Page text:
Nurses’ refusals of patient involvement in their own palliative care

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  • Stinne Glasdam, Lund University
  • ,
  • Charlotte Bredahl Jacobsen, University College Copenhagen
  • ,
  • Hanne Bess Boelsbjerg

Background: Ideas of patient involvement are related to notions of self-determination and autonomy, which are not always in alignment with complex interactions and communication in clinical practice. Aim: To illuminate and discuss patient involvement in routine clinical care situations in nursing practice from an ethical perspective. Method: A case study based on an anthropological field study among patients with advanced cancer in Denmark. Ethical considerations: Followed the principles of the Helsinki Declaration. Findings: Two cases illustrated situations where nurses refused patient involvement in their own case. Discussion: Focus on two ethical issues, namely ‘including patients’ experiences in palliative nursing care’ and ‘relational distribution of power and knowledge’, inspired primarily by Hannah Arendt’s concept of thoughtlessness and a Foucauldian perspective on the medical clinic and power. The article discusses how patients’ palliative care needs and preferences, knowledge and statements become part of the less significant background of nursing practice, when nurses have a predefined agenda for acting with and involvement of patients. Both structurally conditioned ‘thoughtlessness’ of the nurses and distribution of power and knowledge between patients and nurses condition nurses to set the agenda and assess when and at what level it is relevant to take up patients’ invitations to involve them in their own case. Conclusion: The medical and institutional logic of the healthcare service sets the framework for the exchange between professional and patient, which has an embedded risk that ‘thoughtlessness’ appears among nurses. The consequences of neglecting the spontaneous nature of human action and refusing the invitations of the patients to be involved in their life situation call for ethical and practical reflection among nurses. The conditions for interaction with humans as unpredictable and variable challenge nurses’ ways of being ethically attentive to ensure that patients receive good palliative care, despite the structurally conditioned logic of healthcare.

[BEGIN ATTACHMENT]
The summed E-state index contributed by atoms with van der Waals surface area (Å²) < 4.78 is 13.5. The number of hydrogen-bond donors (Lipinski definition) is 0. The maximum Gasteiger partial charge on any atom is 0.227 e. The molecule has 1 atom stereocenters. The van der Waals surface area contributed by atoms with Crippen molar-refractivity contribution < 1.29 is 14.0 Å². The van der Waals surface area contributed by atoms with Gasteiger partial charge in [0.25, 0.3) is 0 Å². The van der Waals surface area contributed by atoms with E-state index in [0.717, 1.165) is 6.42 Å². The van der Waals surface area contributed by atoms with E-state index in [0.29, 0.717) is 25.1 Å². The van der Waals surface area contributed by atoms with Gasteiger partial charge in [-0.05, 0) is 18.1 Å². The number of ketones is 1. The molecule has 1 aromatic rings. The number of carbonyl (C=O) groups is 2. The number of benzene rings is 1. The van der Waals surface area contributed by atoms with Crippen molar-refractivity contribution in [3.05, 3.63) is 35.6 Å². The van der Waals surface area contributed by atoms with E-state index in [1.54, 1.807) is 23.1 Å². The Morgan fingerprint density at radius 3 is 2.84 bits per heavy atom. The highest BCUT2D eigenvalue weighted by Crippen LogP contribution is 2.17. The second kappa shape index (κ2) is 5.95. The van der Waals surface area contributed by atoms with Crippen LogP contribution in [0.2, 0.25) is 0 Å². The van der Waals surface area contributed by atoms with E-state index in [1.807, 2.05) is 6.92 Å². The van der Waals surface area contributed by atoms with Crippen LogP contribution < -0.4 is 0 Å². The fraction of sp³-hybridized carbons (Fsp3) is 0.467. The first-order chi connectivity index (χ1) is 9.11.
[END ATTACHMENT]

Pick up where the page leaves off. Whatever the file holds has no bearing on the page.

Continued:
Original languageEnglish
JournalNursing Ethics
Pages (from-to)1618-1630
Number of pages13
Publication statusPublished - Dec 2020

    Research areas

  • nurse refusals, palliative care, Patient involvement, power, thoughtlessness

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